• Brazil – More than 90% of the nearly 76 million Portuguese-speaking Internet searchers prefer Google, leaving Bing and Yahoo! to pick up the remaining scraps.
  • China - On the complete opposite end of the spectrum, Google only accounts for 26% of all Chinese searches. Local search engine Baidu reigns supreme with 71% of the market share. Other locals, such as Sogou and Soso, make up the remaining percentages.
  • France - Google again dominates more than 90% of the French market with Bing trailing in a distant second, and Yahoo!, Orange, and SFR even farther behind.
  • Germany – While Google again is on top here, the interesting aspect is that local search engine t-online trumps Yahoo! by a scant margin.
  • Russia - For the 59.7 million Russians online, Yandex towers over Google (at 26%) with a whopping 62% market share. Also, locals and Rambler appear on the list, as opposed to the more common second- and third-place searchers Bing and Yahoo!
  • Spain - The largest foreign market share on the list at 96%, Spain’s more than 29 million Internet users trust Google most for their search needs. Bing and Yahoo!, eat your hearts out.

As seen here, Google is the most used search engine in most areas, but a few countries such as Russia and China have their own, more preferred, local search engines.

What In the World Are You Searching For?

Furthermore, Alexa data shows the time spent online amongst Internet users is mostly spent on social media Google, and user-friendly video content giant, YouTube.

While Google, YouTube, and Facebook are commonly found in the top 5 most visited sites in each country, there are certain exceptions. Russia and China both prefer their own local search engines and social media, while Brazil’s top includes Universo Online, a large Brazilian online service provider (Portuguese language).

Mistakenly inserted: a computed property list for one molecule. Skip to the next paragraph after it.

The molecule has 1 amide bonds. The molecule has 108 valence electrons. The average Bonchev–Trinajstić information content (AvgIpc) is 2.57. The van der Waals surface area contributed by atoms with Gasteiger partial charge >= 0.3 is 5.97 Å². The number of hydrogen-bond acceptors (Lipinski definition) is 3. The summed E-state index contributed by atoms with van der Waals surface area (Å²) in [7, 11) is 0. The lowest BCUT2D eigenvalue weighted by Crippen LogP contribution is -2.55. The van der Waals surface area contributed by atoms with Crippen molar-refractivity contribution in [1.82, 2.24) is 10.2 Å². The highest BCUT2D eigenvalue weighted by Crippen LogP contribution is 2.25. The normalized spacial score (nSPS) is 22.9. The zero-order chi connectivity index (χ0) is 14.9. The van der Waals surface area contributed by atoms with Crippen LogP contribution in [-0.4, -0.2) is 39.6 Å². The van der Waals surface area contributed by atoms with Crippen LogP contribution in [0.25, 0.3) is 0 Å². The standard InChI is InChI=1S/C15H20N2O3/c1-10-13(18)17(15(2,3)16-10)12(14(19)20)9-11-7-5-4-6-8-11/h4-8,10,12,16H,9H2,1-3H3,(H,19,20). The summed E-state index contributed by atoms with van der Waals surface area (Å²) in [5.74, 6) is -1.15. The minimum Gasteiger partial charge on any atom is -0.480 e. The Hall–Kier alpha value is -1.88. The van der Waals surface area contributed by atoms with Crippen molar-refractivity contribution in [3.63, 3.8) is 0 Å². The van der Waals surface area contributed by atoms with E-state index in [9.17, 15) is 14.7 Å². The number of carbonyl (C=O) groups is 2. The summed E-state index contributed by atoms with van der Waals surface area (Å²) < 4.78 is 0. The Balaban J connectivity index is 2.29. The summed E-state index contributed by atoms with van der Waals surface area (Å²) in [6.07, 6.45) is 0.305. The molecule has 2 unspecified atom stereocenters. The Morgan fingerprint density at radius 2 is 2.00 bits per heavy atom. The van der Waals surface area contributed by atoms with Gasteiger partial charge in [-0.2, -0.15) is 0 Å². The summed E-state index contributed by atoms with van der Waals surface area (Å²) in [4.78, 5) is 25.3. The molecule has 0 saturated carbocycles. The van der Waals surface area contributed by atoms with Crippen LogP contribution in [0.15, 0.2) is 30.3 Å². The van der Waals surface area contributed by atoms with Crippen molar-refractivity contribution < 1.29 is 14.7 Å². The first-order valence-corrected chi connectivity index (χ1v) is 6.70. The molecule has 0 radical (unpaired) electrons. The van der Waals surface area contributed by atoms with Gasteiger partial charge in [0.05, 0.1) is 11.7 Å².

Optimising for multiple countries and languages broadens your site’s reach when approached correctly. Most users search with Google and use Facebook, however that is not completely universal. Russia has Yandex, and China has Baidu for searching, while each has its own social media services. Adjusting to other countries’ main social and search platforms will help you achieve your goals much more quickly.


  1. Vincenzo Cosenza - June 2012 World Map of Social Networks
  2. Alexa: Top Sites by Country
  3. Alchemy Viral - Audience Outreach
  4. Alchemy Viral - What is best practice from a web search point of view for rolling out new territory websites?
Andreas qualified as a management accountant (ACMA) after graduating in Economics with honours from Leeds University. In 2003, pursued a career in Search Engine Optimisation (SEO) and has since held various Head of Search roles for award winning agencies including Infectious Media and prestigious startups. In 2010, Andreas became an independent consultant to international agencies and brands worldwide providing SEO consultancy services and online PR, including Exxon Mobil, Tesco, HSBC, Zurich, Quorn as well as startups including Discount Vouchers. His work has been featured in the Telegraph and Search Engine Watch particularly for reverse engineering the Google Penguin algorithm to a 98% statistical confidence level in 2013.